Market Commentary | June 15, 2023


We Bought the Farm

Over the last year and a half of this hyper-inflationary environment, we’ve joined the legions of other investors in ritualistically awaiting the monthly release of fresh Consumer Price Index (CPI) and Producer Price Index (PPI) reports. Most of the time these reports are followed by the minutes of the Federal Open Market Committee (FOMC) and their decision on the direction of interest rates. This routine has become a bit stupefying in that investors tend to react with both elation and fear and the real economic and market details are lost in the noise. Coming into this week we knew we faced the CPI, PPI, and FOMC triplet, but we had to remain sharp because we were also awaiting something else, something we’ve seen before.

At the end of May, Gladstone Land Corporation (LAND) announced that they would list shares of Gladstone Land 6.00% Series C Cumulative Redeemable Preferred Stock (LANDP) for trading on the Nasdaq. LAND is an agricultural REIT that owns row crop and specialty farms throughout the United States; we know the company and its management very well. These are obscure REIT equities that won’t be noticed by the broader markets, but we found opportunity in the 4Q 2020 listing of Gladstone Land 6.00% Series B Cumulative Redeemable Preferred Stock (LANDO), and we hoped to repeat the gains.

LANDO and LANDP were each capitalized as non-traded preferred stock.  They both pay a 6% coupon and have a $25/share liquidation preference. When LANDO shares were listed in late 2020, they struggled initially and traded down to just below $24 before gaining a following and traded above $27.50/share.  When an obscure, untraded equity eventually lists, the pent-up desire for liquidity can temporarily outstrip demand and the prices dip; we bought discounted LANDO shares shortly after listing, collected some dividends, and sold shares for a small profit. We hoped to do something similar with the listing of LANDP, but markets are a little bit crazier now.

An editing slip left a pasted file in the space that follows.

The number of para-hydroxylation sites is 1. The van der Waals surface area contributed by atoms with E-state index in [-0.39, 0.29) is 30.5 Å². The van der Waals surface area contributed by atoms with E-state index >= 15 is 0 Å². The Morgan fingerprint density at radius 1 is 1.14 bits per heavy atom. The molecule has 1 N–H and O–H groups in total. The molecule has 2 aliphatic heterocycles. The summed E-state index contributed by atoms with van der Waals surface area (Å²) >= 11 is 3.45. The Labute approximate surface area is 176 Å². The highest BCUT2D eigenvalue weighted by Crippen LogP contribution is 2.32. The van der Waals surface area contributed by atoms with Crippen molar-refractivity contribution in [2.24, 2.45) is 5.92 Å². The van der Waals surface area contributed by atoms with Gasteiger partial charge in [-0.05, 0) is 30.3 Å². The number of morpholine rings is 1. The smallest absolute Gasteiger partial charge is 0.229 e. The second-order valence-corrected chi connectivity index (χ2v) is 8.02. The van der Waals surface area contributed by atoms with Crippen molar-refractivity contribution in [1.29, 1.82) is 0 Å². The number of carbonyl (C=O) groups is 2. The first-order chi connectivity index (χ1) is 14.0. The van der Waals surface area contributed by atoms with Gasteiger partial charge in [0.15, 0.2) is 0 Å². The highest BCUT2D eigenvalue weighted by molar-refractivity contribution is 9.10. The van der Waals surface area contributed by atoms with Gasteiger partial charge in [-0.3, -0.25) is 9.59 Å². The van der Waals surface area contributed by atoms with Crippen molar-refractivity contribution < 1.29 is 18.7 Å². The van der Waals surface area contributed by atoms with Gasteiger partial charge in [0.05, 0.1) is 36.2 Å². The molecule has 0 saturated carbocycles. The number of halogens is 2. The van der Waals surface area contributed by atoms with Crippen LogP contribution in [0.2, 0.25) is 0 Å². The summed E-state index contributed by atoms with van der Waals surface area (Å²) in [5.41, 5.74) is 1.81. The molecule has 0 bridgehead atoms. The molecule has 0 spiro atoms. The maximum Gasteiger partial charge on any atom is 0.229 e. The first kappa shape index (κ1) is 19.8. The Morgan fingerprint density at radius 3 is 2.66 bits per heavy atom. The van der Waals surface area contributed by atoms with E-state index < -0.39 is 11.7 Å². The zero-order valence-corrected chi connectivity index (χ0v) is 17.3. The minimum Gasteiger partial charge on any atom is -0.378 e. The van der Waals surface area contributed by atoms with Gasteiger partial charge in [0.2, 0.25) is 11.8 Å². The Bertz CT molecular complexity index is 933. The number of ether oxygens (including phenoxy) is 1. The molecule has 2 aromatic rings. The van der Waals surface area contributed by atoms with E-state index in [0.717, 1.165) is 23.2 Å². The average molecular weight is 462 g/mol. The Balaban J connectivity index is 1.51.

With little fanfare, LANDP began trading on June 8th.  Shares opened at $21.50 and that made sense because that mirrored the pricing of the basically identical LANDO. Then things got weirder. By the time CPI figures were released on Tuesday, June 13th, LANDP’s trading volume had quintupled, and share prices had fallen to as low as $19.03; simultaneously, LANDO’s shares were still changing hands for $21.10 – $21.35. When the same asset trades at 8-10% disparate pricing it is called dislocation (read Dane’s take here). We became active LANDP acquirers.

We effectively bought LANDO’s twin at a 9% price discount that produces a 70 basis point higher dividend yield. In today’s trading, the discount narrowed with LANDP shares trading as high as $20.75 on lower volume.

When markets get dislocated, you can decide to be the supply or the demand. Here we saw opportunity in stepping up as the first wave of demand.

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